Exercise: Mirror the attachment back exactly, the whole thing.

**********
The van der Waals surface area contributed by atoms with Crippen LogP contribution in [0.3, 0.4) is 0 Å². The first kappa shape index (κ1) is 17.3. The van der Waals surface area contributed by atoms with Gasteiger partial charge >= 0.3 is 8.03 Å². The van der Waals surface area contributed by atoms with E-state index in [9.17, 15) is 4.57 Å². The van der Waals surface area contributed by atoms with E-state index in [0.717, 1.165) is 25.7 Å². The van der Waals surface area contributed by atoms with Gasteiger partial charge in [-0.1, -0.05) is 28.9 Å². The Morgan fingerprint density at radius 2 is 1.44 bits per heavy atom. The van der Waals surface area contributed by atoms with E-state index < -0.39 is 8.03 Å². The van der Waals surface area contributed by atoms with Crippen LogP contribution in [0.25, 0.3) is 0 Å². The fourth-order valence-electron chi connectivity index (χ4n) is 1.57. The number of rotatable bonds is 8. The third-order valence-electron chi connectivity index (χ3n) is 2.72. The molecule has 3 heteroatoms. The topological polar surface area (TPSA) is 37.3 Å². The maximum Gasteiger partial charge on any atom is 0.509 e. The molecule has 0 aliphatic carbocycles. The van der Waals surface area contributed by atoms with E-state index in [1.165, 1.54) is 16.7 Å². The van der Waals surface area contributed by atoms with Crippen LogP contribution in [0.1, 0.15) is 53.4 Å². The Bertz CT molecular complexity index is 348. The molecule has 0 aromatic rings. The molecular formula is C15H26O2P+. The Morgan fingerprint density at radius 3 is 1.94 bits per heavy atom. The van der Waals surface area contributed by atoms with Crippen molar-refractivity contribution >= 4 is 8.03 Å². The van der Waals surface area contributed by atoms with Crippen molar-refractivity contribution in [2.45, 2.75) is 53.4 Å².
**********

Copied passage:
The van der Waals surface area contributed by atoms with Crippen LogP contribution in [0.3, 0.4) is 0 Å². The first kappa shape index (κ1) is 17.3. The van der Waals surface area contributed by atoms with Gasteiger partial charge >= 0.3 is 8.03 Å². The van der Waals surface area contributed by atoms with E-state index in [9.17, 15) is 4.57 Å². The van der Waals surface area contributed by atoms with E-state index in [0.717, 1.165) is 25.7 Å². The van der Waals surface area contributed by atoms with Gasteiger partial charge in [-0.1, -0.05) is 28.9 Å². The Morgan fingerprint density at radius 2 is 1.44 bits per heavy atom. The van der Waals surface area contributed by atoms with E-state index < -0.39 is 8.03 Å². The van der Waals surface area contributed by atoms with Crippen LogP contribution in [0.25, 0.3) is 0 Å². The fourth-order valence-electron chi connectivity index (χ4n) is 1.57. The number of rotatable bonds is 8. The third-order valence-electron chi connectivity index (χ3n) is 2.72. The molecule has 3 heteroatoms. The topological polar surface area (TPSA) is 37.3 Å². The maximum Gasteiger partial charge on any atom is 0.509 e. The molecule has 0 aliphatic carbocycles. The van der Waals surface area contributed by atoms with E-state index in [1.165, 1.54) is 16.7 Å². The van der Waals surface area contributed by atoms with Crippen LogP contribution in [0.1, 0.15) is 53.4 Å². The Bertz CT molecular complexity index is 348. The molecule has 0 aromatic rings. The molecular formula is C15H26O2P+. The Morgan fingerprint density at radius 3 is 1.94 bits per heavy atom. The van der Waals surface area contributed by atoms with Crippen molar-refractivity contribution >= 4 is 8.03 Å². The van der Waals surface area contributed by atoms with Crippen molar-refractivity contribution in [2.45, 2.75) is 53.4 Å².